Advantage 7: It would strengthen labor markets and the economy.Allowing individuals and families an SDHI that is independent of employment would improve the flexibility of U.S. labor markets, which would enhance international competitiveness and prosperity. Workers with pre-existing conditions and employer-sponsored insurance often consider themselves locked into their current jobs, because they risk being denied health insurance if they quit and take a new job. But if they first acquire health insurance on their own, then they are free to move from job to job as economic conditions and opportunities arise.
The Employer-Based System Would Continue
One criticism sometimes leveled at the President's general approach is that it would destroy the employer-based health insurance system. This criticism is misplaced. Employer-sponsored health insurance would continue because it would still offer employees advantages, where available.
All insurance involves the pooling of risk. With a sizable group of individuals and families, it is generally impossible to predict who will suffer an illness over a given period of time, but one can, with some confidence, predict the odds that at least one member of the group will suffer a covered illness, as well as the odds that two, three, or more will do so.
Insurance works best when insurers create well-defined groups of covered individuals, known as "risk pools." Individuals purchasing health insurance on their own become part of an ad hoc, general, and often higher-cost risk pool. Employers that sponsor health insurance, on the other hand, often have relatively stable workforces that, over time, build health histories that can be used to refine the pricing of health insurance--usually in a downward direction. Thus, employers would often be able to offer health insurance at lower cost than individuals and families could buy in the individual market.
Beyond a certain size, employers also enjoy some economies of scale in the management and operation of their employees' health coverage. Individuals generally do not want to spend vast amounts of time and energy shopping for and managing their health insurance policies. But employers often have enough covered employees that they can dedicate a modest amount of resources to perform these tasks effectively.
Employers would be unlikely to take advantage of the SDHI to dump their own employee health plans. Some would do so, of course. But as long as employers must compete for quality employees, competitive pressures will encourage them to offer health insurance as an employee benefit when and where it makes sense to do so.
The Next Steps
The President first proposed an SDHI as part of his fiscal year 2008 budget request. After initial favorable reactions from across the political spectrum in 2007, the proposal received little subsequent public attention. However, that does not make the current proposal a non-starter. The increasingly popular Health Savings Account (HSA) was debated for years before becoming law. Similarly, the proposal for a single-payer health care system has been around for decades and remains a very real threat. Big ideas often take time to gain traction, and they require the right legislative environment to move forward. This was not the case in 2007 and will likely not be the case in 2008, but the right conditions will arise in the near future.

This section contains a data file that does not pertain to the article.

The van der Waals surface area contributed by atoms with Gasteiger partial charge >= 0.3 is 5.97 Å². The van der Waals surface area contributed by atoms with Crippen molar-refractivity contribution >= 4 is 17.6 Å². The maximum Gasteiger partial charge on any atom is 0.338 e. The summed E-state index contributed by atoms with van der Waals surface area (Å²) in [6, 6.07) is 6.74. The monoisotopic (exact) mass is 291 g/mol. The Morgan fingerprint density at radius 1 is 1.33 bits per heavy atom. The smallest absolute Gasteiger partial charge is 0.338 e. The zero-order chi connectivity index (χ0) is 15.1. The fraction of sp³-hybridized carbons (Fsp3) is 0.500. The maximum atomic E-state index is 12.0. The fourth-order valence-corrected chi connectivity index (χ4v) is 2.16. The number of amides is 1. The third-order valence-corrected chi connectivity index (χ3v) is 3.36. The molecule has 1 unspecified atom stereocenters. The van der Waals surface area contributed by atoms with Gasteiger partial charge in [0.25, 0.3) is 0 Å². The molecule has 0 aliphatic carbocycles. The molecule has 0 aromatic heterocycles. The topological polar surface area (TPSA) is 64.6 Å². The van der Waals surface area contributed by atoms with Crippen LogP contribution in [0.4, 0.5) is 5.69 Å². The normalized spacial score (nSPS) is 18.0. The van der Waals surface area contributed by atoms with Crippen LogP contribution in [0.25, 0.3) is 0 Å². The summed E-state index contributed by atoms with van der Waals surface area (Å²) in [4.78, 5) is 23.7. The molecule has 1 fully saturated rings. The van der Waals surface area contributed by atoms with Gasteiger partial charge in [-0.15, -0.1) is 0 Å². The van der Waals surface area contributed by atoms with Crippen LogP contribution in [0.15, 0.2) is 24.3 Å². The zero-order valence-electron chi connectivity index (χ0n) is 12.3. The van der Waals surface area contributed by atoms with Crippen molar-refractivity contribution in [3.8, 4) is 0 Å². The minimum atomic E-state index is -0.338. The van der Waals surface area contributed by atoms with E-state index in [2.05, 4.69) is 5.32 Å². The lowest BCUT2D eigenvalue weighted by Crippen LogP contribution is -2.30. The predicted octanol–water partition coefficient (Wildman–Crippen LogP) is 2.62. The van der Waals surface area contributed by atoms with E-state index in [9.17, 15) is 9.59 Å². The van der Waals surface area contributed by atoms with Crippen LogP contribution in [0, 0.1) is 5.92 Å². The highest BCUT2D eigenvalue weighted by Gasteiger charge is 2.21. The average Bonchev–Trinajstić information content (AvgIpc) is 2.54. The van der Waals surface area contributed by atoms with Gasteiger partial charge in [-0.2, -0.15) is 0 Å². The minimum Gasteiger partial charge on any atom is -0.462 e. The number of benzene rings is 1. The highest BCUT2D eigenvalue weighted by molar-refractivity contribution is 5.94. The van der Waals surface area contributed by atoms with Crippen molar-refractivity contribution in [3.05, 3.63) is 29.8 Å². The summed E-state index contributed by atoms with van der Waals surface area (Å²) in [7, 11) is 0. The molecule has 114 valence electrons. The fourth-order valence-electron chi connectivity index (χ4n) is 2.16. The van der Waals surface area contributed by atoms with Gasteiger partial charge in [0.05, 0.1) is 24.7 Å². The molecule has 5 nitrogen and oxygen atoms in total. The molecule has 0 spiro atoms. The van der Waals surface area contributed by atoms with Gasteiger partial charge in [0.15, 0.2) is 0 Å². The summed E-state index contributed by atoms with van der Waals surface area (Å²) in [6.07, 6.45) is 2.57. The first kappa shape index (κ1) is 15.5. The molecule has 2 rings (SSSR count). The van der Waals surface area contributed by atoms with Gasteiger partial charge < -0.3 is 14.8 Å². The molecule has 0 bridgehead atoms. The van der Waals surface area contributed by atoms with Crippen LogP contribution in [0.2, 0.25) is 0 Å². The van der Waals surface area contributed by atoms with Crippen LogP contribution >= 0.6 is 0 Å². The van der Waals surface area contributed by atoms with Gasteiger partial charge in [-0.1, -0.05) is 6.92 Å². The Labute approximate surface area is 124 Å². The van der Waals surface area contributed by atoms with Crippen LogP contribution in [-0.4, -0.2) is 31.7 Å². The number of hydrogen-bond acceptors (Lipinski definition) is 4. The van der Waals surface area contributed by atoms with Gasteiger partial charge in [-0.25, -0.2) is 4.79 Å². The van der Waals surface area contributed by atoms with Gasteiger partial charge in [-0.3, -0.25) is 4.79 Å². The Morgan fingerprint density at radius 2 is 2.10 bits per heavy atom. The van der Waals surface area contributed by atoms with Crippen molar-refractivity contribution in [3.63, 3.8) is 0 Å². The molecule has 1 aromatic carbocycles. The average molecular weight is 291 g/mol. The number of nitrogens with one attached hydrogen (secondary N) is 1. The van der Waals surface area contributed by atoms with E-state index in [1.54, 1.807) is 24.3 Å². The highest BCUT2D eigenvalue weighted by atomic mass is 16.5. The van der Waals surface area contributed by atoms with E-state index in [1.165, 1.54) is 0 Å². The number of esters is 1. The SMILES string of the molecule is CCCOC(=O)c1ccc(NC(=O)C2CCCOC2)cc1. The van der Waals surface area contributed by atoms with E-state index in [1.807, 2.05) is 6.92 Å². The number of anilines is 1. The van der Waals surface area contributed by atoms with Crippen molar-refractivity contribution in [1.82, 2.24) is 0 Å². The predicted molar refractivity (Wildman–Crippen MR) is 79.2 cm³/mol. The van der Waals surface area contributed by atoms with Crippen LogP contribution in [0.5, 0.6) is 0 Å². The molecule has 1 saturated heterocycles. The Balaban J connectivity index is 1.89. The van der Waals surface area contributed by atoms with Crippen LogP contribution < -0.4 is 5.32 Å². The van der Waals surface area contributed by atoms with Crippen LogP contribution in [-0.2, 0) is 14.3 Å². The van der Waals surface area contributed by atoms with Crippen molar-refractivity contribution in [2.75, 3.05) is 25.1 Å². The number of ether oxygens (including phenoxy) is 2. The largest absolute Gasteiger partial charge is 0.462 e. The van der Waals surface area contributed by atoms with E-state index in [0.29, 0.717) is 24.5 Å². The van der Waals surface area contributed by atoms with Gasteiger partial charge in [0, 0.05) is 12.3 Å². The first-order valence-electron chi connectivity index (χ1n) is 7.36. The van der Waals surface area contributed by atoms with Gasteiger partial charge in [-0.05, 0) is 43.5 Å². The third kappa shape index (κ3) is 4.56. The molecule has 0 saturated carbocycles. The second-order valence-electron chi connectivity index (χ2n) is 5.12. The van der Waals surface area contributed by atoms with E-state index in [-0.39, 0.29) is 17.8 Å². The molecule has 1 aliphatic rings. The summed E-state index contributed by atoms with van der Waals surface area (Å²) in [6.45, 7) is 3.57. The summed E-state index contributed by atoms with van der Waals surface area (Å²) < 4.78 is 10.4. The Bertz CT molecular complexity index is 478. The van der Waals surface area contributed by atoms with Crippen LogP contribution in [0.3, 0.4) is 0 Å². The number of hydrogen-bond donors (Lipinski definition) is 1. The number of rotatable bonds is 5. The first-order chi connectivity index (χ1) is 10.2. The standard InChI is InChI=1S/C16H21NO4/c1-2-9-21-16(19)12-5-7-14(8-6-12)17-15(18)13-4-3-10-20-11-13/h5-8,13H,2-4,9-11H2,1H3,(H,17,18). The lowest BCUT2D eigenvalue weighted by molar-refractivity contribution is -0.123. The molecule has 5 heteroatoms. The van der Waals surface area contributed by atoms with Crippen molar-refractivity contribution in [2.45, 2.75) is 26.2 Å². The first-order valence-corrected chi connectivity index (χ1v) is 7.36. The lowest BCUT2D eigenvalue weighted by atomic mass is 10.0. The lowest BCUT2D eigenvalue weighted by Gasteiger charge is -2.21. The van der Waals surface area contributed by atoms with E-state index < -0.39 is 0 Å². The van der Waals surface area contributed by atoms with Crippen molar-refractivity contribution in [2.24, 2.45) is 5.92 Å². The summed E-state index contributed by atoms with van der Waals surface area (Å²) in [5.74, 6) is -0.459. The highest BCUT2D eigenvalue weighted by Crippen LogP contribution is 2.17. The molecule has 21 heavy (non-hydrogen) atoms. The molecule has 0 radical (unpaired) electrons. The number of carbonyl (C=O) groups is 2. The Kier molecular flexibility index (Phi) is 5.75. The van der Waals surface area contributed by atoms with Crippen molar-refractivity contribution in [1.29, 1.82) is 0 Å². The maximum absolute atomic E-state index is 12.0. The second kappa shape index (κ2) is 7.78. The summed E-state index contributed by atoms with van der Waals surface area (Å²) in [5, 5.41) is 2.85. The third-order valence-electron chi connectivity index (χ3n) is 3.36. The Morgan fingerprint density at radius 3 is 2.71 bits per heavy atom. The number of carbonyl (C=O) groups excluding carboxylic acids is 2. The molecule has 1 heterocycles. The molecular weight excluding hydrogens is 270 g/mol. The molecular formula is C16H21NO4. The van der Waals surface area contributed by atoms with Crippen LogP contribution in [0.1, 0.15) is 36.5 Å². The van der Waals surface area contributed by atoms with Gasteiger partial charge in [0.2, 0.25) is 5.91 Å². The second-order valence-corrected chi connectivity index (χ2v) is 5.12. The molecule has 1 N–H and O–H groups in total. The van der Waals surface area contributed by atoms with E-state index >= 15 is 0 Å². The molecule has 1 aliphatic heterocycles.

Health care systems, both public and private, are increasingly complex, increasingly expensive, and directly relevant to the lives of Americans. The health care debate has a long history and could go in many directions. The President's proposal for an SDHI is one of a class of proposals that also includes a health insurance tax credit and expansions of the high-deductible health plan/HSA combination. These proposals, each of which enjoys its own relative advantages, represent a fundamental change in tax and health care policy that would give individuals and families more control over their finances, their health care coverage, and their health care decisions, in stark contrast to risky proposals that would expand the role of government in health care. The President's proposal represents an important and positive contribution to a debate that will continue long after his term of office expires.
The President's proposal would replace the unlimited exclusion with a generous standard deduction for health insurance. It represents an important step forward in tax reform and toward resolving one of the great failings of health care policy. Among its advantages, the proposal would eliminate unfair tax discrimination against those who are not offered employer-sponsored health insurance; encourage millions of individuals and families to purchase health insurance; thin the ranks of the uninsured; achieve significant reform without raising taxes or otherwise increasing the government's role in health care markets; and give health insurance purchasers much greater control over their health insurance purchasing decisions. When health care reform again rises to the level of a serious national debate, the President's proposal deserves serious consideration.
J. D. Foster, Ph.D., is Norman B. Ture Senior Fellow in the Economics of Fiscal Policy in the Thomas A. Roe Institute for Economic Policy Studies at The Heritage Foundation.